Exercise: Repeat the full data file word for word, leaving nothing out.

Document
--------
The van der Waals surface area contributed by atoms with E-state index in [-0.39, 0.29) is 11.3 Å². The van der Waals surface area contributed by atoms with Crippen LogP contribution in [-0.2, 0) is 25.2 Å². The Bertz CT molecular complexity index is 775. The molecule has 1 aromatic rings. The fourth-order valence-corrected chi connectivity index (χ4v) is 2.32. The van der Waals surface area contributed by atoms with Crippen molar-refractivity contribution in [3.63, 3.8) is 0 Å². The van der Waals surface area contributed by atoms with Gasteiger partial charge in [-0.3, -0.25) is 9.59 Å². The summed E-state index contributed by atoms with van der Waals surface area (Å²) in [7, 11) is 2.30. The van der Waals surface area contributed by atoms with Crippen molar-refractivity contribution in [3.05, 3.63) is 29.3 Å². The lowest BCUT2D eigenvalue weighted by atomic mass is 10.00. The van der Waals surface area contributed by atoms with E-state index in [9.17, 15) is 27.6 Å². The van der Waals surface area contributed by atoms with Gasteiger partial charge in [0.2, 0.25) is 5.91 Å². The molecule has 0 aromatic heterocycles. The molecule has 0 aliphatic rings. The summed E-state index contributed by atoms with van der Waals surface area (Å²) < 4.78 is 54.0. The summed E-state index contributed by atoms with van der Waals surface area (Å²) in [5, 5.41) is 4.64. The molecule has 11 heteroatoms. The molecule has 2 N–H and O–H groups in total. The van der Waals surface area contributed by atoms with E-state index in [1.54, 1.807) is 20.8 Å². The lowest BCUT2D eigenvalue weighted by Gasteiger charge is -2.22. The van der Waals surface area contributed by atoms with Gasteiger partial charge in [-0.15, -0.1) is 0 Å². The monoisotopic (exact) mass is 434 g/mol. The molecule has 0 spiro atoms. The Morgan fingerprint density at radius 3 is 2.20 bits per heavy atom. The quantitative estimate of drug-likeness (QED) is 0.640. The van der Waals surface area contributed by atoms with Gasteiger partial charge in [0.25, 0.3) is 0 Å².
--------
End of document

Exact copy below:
The van der Waals surface area contributed by atoms with E-state index in [-0.39, 0.29) is 11.3 Å². The van der Waals surface area contributed by atoms with Crippen LogP contribution in [-0.2, 0) is 25.2 Å². The Bertz CT molecular complexity index is 775. The molecule has 1 aromatic rings. The fourth-order valence-corrected chi connectivity index (χ4v) is 2.32. The van der Waals surface area contributed by atoms with Crippen molar-refractivity contribution in [3.63, 3.8) is 0 Å². The van der Waals surface area contributed by atoms with Gasteiger partial charge in [-0.3, -0.25) is 9.59 Å². The summed E-state index contributed by atoms with van der Waals surface area (Å²) in [7, 11) is 2.30. The van der Waals surface area contributed by atoms with Crippen molar-refractivity contribution in [3.05, 3.63) is 29.3 Å². The lowest BCUT2D eigenvalue weighted by atomic mass is 10.00. The van der Waals surface area contributed by atoms with E-state index in [9.17, 15) is 27.6 Å². The van der Waals surface area contributed by atoms with Gasteiger partial charge in [0.2, 0.25) is 5.91 Å². The molecule has 0 aromatic heterocycles. The molecule has 0 aliphatic rings. The summed E-state index contributed by atoms with van der Waals surface area (Å²) < 4.78 is 54.0. The summed E-state index contributed by atoms with van der Waals surface area (Å²) in [5, 5.41) is 4.64. The molecule has 11 heteroatoms. The molecule has 2 N–H and O–H groups in total. The van der Waals surface area contributed by atoms with E-state index in [1.54, 1.807) is 20.8 Å². The lowest BCUT2D eigenvalue weighted by Gasteiger charge is -2.22. The van der Waals surface area contributed by atoms with Gasteiger partial charge in [-0.15, -0.1) is 0 Å². The monoisotopic (exact) mass is 434 g/mol. The molecule has 0 spiro atoms. The Morgan fingerprint density at radius 3 is 2.20 bits per heavy atom. The quantitative estimate of drug-likeness (QED) is 0.640. The van der Waals surface area contributed by atoms with Gasteiger partial charge in [0.25, 0.3) is 0 Å².